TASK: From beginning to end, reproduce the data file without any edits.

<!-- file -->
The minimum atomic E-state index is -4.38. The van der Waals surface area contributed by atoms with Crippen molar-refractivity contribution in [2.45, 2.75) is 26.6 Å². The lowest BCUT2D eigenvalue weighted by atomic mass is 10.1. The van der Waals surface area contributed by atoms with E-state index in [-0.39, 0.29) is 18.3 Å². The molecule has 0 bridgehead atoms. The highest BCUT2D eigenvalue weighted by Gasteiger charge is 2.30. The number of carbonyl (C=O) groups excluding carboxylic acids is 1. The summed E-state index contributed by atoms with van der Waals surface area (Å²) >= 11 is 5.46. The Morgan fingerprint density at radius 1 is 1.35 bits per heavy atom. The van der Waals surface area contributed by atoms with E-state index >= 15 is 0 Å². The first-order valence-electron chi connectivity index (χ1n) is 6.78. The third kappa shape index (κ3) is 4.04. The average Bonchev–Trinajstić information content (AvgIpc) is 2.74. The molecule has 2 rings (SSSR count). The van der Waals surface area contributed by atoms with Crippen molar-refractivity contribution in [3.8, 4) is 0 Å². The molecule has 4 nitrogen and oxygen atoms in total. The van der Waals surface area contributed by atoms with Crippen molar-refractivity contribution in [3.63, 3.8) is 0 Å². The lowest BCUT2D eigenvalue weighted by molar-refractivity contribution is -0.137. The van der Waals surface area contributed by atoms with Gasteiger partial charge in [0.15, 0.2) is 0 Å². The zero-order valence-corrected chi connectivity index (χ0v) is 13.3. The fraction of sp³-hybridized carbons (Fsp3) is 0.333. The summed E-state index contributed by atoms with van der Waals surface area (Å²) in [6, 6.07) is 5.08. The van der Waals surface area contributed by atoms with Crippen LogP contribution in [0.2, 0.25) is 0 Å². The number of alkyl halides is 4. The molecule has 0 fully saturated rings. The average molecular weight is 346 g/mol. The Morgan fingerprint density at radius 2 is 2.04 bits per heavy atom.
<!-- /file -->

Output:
The minimum atomic E-state index is -4.38. The van der Waals surface area contributed by atoms with Crippen molar-refractivity contribution in [2.45, 2.75) is 26.6 Å². The lowest BCUT2D eigenvalue weighted by atomic mass is 10.1. The van der Waals surface area contributed by atoms with E-state index in [-0.39, 0.29) is 18.3 Å². The molecule has 0 bridgehead atoms. The highest BCUT2D eigenvalue weighted by Gasteiger charge is 2.30. The number of carbonyl (C=O) groups excluding carboxylic acids is 1. The summed E-state index contributed by atoms with van der Waals surface area (Å²) >= 11 is 5.46. The Morgan fingerprint density at radius 1 is 1.35 bits per heavy atom. The van der Waals surface area contributed by atoms with E-state index >= 15 is 0 Å². The first-order valence-electron chi connectivity index (χ1n) is 6.78. The third kappa shape index (κ3) is 4.04. The average Bonchev–Trinajstić information content (AvgIpc) is 2.74. The molecule has 2 rings (SSSR count). The van der Waals surface area contributed by atoms with Crippen molar-refractivity contribution in [3.8, 4) is 0 Å². The molecule has 4 nitrogen and oxygen atoms in total. The van der Waals surface area contributed by atoms with Crippen molar-refractivity contribution in [3.63, 3.8) is 0 Å². The lowest BCUT2D eigenvalue weighted by molar-refractivity contribution is -0.137. The van der Waals surface area contributed by atoms with Gasteiger partial charge in [0.15, 0.2) is 0 Å². The zero-order valence-corrected chi connectivity index (χ0v) is 13.3. The fraction of sp³-hybridized carbons (Fsp3) is 0.333. The summed E-state index contributed by atoms with van der Waals surface area (Å²) in [6, 6.07) is 5.08. The van der Waals surface area contributed by atoms with Crippen LogP contribution in [0.2, 0.25) is 0 Å². The number of alkyl halides is 4. The molecule has 0 fully saturated rings. The average molecular weight is 346 g/mol. The Morgan fingerprint density at radius 2 is 2.04 bits per heavy atom.